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School says sorry for gay kiss censorship

Joe Roberts June 26, 2007
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Officials from the Newark City School District have issued an apology after a male student’s year book picture was ordered to be blacked out with marker pen because it contained a gay kiss.

The 4.5-by-5-inch photo showed pupil Andre Jackson, 18, turning round to kiss boyfriend, David Escobales, 19, over his right shoulder.

“Superintendent Marion A. Bolden personally apologises to Mr. Jackson and regrets any embarrassment and unwanted attention the matter has brought to him,” district officials said in a statement to the media.

“The decision was based, in part, on misinformation that Mr. Jackson was not one of our students and our review simply focused on the suggestive nature of the photograph.”

Bolden had previously described the photo as ‘illicit’ and claimed, “if it was either heterosexual or gay, it should have been blacked out. It’s how they posed for the picture.”

Russell Garris, the district’s assistant superintendent, had also expressed concern to Bolden that the photo might upset parents.

Jackson defended these claims, saying his classmates, teachers and parents knew he was gay, and nobody had ever expressed it as an issue.

“I’ve never had to deal with this before,” he said. “It’s shocking. It’s crazy.”

The picture, which he had paid $150 to include on a special tribute page, was accompanied by similar poses from heterosexual couples.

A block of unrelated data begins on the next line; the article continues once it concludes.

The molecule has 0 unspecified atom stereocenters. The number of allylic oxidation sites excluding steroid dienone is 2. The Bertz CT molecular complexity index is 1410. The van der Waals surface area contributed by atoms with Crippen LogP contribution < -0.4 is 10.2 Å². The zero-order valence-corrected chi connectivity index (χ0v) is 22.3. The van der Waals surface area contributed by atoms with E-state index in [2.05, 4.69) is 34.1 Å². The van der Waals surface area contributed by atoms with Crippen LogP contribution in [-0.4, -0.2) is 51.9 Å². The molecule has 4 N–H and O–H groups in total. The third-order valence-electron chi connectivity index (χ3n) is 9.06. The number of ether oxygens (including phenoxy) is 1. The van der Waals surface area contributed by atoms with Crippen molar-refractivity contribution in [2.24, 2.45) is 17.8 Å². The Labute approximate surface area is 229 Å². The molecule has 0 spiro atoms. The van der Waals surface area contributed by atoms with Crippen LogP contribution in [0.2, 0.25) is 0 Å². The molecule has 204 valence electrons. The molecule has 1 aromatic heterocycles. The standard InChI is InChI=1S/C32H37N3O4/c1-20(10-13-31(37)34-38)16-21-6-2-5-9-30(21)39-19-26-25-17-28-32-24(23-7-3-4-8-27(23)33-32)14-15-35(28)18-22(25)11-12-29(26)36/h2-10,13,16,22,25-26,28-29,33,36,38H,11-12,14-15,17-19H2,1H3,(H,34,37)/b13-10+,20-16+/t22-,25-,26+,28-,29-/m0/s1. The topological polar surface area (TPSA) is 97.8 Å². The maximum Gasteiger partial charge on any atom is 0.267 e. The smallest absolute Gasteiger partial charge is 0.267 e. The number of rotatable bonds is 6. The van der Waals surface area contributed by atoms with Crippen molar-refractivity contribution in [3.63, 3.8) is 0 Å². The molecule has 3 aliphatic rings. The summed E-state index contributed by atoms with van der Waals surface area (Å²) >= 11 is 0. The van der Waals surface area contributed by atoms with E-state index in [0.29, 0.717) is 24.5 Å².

At a press conference organised by gays rights organisation Garden State Equality, Jackson, who found out about Bolden’s statement through the media, said he would only accept “a public apology” and was disappointed Bolden had not contacted him personally.

A district spokesman claimed a meeting between Bolden and Jackson had been arranged but when questioned, Garden State Equality denied any such arrangement had been made.

Deborah Jacobs, Executive Director of the American Civil Liberties Union of New Jersey, also attacked the school’s actions.

“With so many challenges the Newark Public Schools face in educating their students, what a waste that they took the time to teach a lesson in discrimination and censorship instead of equality and free speech.”

The district has said it will reissue an unedited copy of the 2007 year book to any pupil who asks for one.

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